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Why we’re a whisker closer to understanding leopards’ diet


Why we’re a whisker closer to understanding leopards’ diet

Whisker samples show that male leopards are more picky eaters than females

Cape Town bureau chief

The cat’s whiskers are, well, the cat’s whiskers when it comes to decoding their diet.
Single whiskers cut off 36 leopards have revealed what they ate over the previous 150 days, proving that males are pickier eaters than females.
This is probably because females are more restricted in their movements while they are raising cubs, while males can range widely hunting their preferred prey, according to research published in the Journal of Zoology.
Leopards feed on prey ranging from impala, gemsbok, kudu and warthog to hares, but it has been largely unknown whether they specialise in certain prey and what influences their tastes.
Christian Voigt and colleagues from the Leibniz Institute for Zoo and Wildlife Research in Berlin, Germany, investigated these questions by studying the diet of leopards on commercial farmland in central Namibia.While the leopards were sedated to have GPS collars fitted, the researchers cut off one whisker from each of 18 adult females and 18 males.
The whiskers were cut into 5mm segments, and the composition of stable isotopes of carbon and nitrogen in each segment was analysed.
The tissue of prey animals consists of specific isotopes of an element which are characteristic for that species. Once leopards have eaten their prey, its isotope composition is assimilated into the leopard’s body, including their whiskers, according to the relative abundance in the overall diet.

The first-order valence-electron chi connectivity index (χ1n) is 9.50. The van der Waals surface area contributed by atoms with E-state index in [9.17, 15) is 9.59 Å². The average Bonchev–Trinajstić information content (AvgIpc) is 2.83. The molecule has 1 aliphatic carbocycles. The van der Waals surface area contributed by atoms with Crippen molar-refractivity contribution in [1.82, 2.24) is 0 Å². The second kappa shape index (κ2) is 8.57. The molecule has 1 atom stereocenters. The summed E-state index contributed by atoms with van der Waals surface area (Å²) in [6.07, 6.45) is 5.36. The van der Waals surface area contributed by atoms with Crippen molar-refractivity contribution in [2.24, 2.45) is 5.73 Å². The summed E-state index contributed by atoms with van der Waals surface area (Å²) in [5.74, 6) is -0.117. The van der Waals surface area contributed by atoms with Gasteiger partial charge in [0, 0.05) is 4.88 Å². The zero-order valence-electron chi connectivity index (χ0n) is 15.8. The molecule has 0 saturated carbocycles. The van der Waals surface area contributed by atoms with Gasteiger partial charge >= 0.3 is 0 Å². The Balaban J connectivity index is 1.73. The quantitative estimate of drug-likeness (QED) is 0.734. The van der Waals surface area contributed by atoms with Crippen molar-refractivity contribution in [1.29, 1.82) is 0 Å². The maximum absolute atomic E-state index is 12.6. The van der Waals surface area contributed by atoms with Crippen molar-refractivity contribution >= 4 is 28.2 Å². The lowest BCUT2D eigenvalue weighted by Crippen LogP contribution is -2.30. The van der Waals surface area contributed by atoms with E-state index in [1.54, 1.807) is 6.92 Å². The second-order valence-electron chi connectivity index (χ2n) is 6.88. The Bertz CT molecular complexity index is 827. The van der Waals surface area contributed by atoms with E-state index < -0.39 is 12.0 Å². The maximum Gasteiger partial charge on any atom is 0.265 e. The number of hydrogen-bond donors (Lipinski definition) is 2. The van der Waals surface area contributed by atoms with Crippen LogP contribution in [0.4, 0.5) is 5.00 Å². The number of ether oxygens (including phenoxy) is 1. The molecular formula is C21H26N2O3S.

This allows conclusions about the main diet of each leopard and the variety of items it might have consumed.
As the whiskers of leopards grow about 0.65mm a day, each segment corresponded to eight days. The 8cm-10cm whiskers allowed the scientists to look back on approximately 150 days of the feeding history of each animal.
“The females used a significantly wider isotope food niche than males,” said Voigt.Females needed less energy owing to their lower body weight, but were also restricted in their movements when rearing cubs. “The females cannot specialise on certain prey species because the abundance of these species would decrease over time and access to them would become more difficult in their restricted home range when rearing cubs,” said Voigt.
Ecologist said Jörg Melzheimer said this meant they had to feed on a wider range of smaller species than males.
The researchers said the growth in central Namibia’s leopard population could lead to new conflicts with farmers. It is important to be aware of the big cats’ diet, and to develop solutions for potential conflicts in co-operation with farmers.

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